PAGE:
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September 21, 2012

Young maintainer rises to top of MXG

Col. Victor Mora, 56th Maintenance Group commander, listens Sept. 14 as Senior Airman Jordan Dobler, 56th Component Maintenance Squadron jet engine mechanic, explains the GP6 digital engine electronic control upgrade at Luke Air Force Base.

Luke Air Force Base’s top maintainer spent his childhood hopping from location to location as a “Navy brat.” Though he was never quite sure where his family’s travels would take him, he knew where he wanted to land as an adult.

That landing now involves making sure aircraft are ready to fly in the Air Force’s largest F-16 fighter wing.

“The military has always been my way of life,” said Col. Victor Mora, 56th Maintenance Group commander. “Since I got my first ID card when I was 10 until now, I’ve only been without an ID card for about one year.”

Since graduating from high school in San Diego, Mora’s 27-year career has seen him move just as much as he did during childhood. His duty assignments have included laying down roots in seven U.S. states and four foreign countries.

“I’ve learned that home is where I hang my hat,” he said.

It all started as an Airman in the Air Force Reserve. While attending college, Mora enlisted as a jet engine mechanic, rising to the rank of staff sergeant. After five years in the Reserve, he had a decision to make.

“After graduating from college, I wanted to go on active duty, but the recruiter told me that I would have to start all over again as an A1C,” he said. “I didn’t want to take that route, so I applied for Officer Training School and was accepted. I love aircraft maintenance and didn’t want to do anything else. If I could have, I would have put aircraft maintenance on my dream sheet for all three job choices.”

Fortunately for the Air Force, they chose Mora for his preferred career field and the rest is history. That path drew him to Luke in July when he took the reins of the maintenance group.

“My first thoughts when I found out I was coming here were, ‘Wow, they want me to go to Luke?’” he said. “It’s incredible to be selected to lead a group with such a storied history. It’s humbling.”

Mora isn’t starting from scratch in his first group command, though. He and Col. John Hanna, 56th Operations Group commander, worked together in 2006 and 2007 at Hill AFB, Utah, when Mora commanded the 388th Maintenance Operations Squadron and Hanna served as the 4th Fighter Squadron director of operations.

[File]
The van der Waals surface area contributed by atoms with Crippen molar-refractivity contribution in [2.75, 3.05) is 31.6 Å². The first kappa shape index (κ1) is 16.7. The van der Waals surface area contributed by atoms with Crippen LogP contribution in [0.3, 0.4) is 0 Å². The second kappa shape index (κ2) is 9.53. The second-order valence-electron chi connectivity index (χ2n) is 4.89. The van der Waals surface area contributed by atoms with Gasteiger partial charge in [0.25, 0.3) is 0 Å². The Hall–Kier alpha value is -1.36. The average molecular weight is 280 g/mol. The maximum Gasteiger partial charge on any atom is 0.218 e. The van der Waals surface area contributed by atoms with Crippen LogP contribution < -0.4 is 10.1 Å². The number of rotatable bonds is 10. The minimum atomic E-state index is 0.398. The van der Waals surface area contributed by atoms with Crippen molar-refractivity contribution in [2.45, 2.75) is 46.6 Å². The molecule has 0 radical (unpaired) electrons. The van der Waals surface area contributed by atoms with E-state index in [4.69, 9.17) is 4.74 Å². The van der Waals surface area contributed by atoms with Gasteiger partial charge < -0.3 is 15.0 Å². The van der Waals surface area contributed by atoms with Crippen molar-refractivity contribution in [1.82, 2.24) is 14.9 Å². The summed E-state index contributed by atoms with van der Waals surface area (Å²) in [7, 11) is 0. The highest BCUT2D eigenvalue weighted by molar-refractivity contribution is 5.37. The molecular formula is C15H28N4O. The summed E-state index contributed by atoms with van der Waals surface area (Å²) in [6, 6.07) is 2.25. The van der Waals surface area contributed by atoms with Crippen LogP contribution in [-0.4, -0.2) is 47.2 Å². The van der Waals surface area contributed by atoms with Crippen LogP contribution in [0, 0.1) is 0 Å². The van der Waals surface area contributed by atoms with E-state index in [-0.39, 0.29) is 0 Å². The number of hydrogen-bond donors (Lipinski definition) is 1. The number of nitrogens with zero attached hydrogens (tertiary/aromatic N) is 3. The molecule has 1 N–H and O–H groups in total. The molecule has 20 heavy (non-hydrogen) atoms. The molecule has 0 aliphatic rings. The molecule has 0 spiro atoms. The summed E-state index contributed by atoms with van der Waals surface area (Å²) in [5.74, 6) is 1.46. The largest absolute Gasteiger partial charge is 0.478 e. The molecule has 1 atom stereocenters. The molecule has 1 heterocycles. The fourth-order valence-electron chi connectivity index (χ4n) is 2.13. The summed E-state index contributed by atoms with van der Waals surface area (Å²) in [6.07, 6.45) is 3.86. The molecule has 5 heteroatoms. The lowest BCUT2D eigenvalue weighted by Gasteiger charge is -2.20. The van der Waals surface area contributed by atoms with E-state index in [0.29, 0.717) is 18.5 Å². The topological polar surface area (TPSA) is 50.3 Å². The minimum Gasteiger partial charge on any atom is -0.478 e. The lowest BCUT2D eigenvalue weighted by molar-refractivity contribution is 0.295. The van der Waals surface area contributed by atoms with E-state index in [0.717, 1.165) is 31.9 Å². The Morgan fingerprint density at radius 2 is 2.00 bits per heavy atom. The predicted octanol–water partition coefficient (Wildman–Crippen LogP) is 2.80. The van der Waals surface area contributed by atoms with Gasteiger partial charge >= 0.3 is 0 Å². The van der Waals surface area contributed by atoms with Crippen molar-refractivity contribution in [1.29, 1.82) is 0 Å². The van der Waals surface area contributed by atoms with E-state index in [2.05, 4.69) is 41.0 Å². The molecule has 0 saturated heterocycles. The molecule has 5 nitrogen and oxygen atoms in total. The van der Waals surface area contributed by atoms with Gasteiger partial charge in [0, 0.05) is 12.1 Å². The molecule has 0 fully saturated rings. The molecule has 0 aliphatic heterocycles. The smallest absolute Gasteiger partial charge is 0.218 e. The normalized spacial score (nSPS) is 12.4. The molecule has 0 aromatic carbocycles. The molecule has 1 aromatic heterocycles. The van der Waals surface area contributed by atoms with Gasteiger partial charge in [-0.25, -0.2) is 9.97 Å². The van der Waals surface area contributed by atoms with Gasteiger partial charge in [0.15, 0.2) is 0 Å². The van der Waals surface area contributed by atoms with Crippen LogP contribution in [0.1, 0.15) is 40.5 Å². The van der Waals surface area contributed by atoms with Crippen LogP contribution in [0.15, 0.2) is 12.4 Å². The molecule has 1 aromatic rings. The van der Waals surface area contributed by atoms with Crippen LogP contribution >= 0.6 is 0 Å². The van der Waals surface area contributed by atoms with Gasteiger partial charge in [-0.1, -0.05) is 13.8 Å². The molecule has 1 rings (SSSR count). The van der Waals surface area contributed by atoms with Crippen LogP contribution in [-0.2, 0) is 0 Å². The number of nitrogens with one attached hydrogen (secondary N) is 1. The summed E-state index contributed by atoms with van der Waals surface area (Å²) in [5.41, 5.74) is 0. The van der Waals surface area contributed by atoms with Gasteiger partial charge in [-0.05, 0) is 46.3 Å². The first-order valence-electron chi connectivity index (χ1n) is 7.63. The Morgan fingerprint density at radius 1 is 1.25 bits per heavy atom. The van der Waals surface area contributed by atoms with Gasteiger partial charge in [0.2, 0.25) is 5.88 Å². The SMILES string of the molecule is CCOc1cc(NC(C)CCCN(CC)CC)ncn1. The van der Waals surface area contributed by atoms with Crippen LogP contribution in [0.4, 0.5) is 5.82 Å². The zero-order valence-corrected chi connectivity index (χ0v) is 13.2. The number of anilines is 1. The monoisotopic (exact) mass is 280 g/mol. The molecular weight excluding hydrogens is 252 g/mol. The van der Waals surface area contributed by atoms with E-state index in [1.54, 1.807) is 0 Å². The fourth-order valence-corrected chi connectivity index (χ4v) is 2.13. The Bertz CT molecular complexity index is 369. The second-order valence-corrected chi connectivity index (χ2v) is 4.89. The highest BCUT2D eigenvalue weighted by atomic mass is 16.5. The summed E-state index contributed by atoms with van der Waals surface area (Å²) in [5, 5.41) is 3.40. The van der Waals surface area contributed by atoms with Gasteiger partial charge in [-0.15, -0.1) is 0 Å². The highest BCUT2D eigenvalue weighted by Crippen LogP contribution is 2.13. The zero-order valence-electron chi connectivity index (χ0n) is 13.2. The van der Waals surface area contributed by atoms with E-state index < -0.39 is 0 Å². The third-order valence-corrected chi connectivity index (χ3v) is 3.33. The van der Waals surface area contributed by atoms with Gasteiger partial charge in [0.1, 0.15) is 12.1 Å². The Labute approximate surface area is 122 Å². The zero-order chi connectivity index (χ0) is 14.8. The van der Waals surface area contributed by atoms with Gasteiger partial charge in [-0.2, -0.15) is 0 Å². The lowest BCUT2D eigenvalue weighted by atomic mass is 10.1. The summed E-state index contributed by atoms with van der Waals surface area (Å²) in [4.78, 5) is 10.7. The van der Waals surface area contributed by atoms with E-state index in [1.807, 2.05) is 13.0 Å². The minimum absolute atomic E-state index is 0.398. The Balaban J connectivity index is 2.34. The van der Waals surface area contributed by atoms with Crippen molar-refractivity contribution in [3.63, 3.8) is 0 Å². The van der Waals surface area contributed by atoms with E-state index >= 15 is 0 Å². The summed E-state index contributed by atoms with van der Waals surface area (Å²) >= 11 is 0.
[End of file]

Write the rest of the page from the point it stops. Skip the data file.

“When I heard I was going to be paired with Face (Hanna) I felt like I hit a homerun,” Mora said. “We start off our group commands together with mutual trust and respect for each other. Many commanders take months learning how to get along. If Face comes over and asks for something, I know he really needs it, so I look at every option to make it happen. On the other hand, if I say I can’t deliver, he doesn’t second-guess me. Our ability to execute our mission is enhanced by our personal and professional relationship.”

Mora has more than just chemistry to bring to his role at Luke; he also has experience leading squadrons in the U.S. and abroad. He’s commanded three squadrons, one of which was an expeditionary maintenance squadron in Iraq during Operation Iraqi Freedom. He later served as a deputy group commander of the 52nd MXG in Germany.

While that experience helps him transition to the next level, he said that mission accomplishment always comes down to the men and women in the back shops and out on the line.

“I’m always amazed at the level of commitment we get from our young maintainers, both officers and enlisted alike. It could be 115 degrees outside, but everybody knows that the mission depends upon them, so they continually hit the line and ‘job out.’”

Mora added that it’s important each Airman knows the role they play and understands why they’re doing what they’re doing.

“We’re here to defend the nation’s interests,” he said. “Each one of us raised his or her right hand and said ‘I do solemnly swear that I will support and defend the constitution of the United States against all enemies foreign and domestic.’ Often we get so caught up in executing our daily mission that we forget the big picture of why we do what we do.”

With that perspective in mind, Mora has a vision of the maintenance group to help his Airmen focus their energy.

“We have a vision of who we are that includes being disciplined Airmen, proud of who we are and driven by a commitment to excellence,” he said. “I ask each Airman to practice the self discipline necessary to get the job done, to take pride in their contributions to not only our wing’s mission but our overall mission of defending the nation and our allies and partners, and finally to constantly strive to produce excellent results.

“If we do these things, our maintainers will get trained properly, our pilots will have safe and reliable aircraft to fly, and we’ll successfully accomplish our mission within current budgetary constraints.”

In closing, Mora said “It’s an incredible honor to serve as the maintenance group commander at Luke; there isn’t a better place to be.”




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